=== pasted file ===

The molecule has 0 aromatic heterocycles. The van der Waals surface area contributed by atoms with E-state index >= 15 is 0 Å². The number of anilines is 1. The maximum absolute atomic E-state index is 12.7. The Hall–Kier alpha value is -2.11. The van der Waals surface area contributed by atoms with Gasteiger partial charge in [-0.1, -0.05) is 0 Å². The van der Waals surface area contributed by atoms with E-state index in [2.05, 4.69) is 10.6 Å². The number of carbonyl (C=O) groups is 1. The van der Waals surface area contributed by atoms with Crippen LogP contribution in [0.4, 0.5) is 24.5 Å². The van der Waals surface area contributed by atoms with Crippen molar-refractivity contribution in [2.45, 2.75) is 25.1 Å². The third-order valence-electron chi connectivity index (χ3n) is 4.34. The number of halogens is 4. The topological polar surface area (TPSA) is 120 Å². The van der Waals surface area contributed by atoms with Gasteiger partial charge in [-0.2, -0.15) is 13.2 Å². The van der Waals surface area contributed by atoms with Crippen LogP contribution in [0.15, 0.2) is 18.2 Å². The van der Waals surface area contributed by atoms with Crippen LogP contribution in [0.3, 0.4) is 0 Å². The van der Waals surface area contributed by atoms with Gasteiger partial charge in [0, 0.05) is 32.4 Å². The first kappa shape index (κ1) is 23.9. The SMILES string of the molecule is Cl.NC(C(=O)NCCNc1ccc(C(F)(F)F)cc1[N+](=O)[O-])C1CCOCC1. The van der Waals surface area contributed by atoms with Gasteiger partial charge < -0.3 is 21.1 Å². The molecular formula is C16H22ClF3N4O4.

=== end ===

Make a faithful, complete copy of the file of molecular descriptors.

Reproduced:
The molecule has 0 aromatic heterocycles. The van der Waals surface area contributed by atoms with E-state index >= 15 is 0 Å². The number of anilines is 1. The maximum absolute atomic E-state index is 12.7. The Hall–Kier alpha value is -2.11. The van der Waals surface area contributed by atoms with Gasteiger partial charge in [-0.1, -0.05) is 0 Å². The van der Waals surface area contributed by atoms with E-state index in [2.05, 4.69) is 10.6 Å². The number of carbonyl (C=O) groups is 1. The van der Waals surface area contributed by atoms with Crippen LogP contribution in [0.4, 0.5) is 24.5 Å². The van der Waals surface area contributed by atoms with Crippen molar-refractivity contribution in [2.45, 2.75) is 25.1 Å². The third-order valence-electron chi connectivity index (χ3n) is 4.34. The number of halogens is 4. The topological polar surface area (TPSA) is 120 Å². The van der Waals surface area contributed by atoms with Gasteiger partial charge in [-0.2, -0.15) is 13.2 Å². The van der Waals surface area contributed by atoms with Crippen LogP contribution in [0.15, 0.2) is 18.2 Å². The van der Waals surface area contributed by atoms with Crippen LogP contribution in [0.3, 0.4) is 0 Å². The van der Waals surface area contributed by atoms with Gasteiger partial charge in [0, 0.05) is 32.4 Å². The first kappa shape index (κ1) is 23.9. The SMILES string of the molecule is Cl.NC(C(=O)NCCNc1ccc(C(F)(F)F)cc1[N+](=O)[O-])C1CCOCC1. The van der Waals surface area contributed by atoms with Gasteiger partial charge < -0.3 is 21.1 Å². The molecular formula is C16H22ClF3N4O4.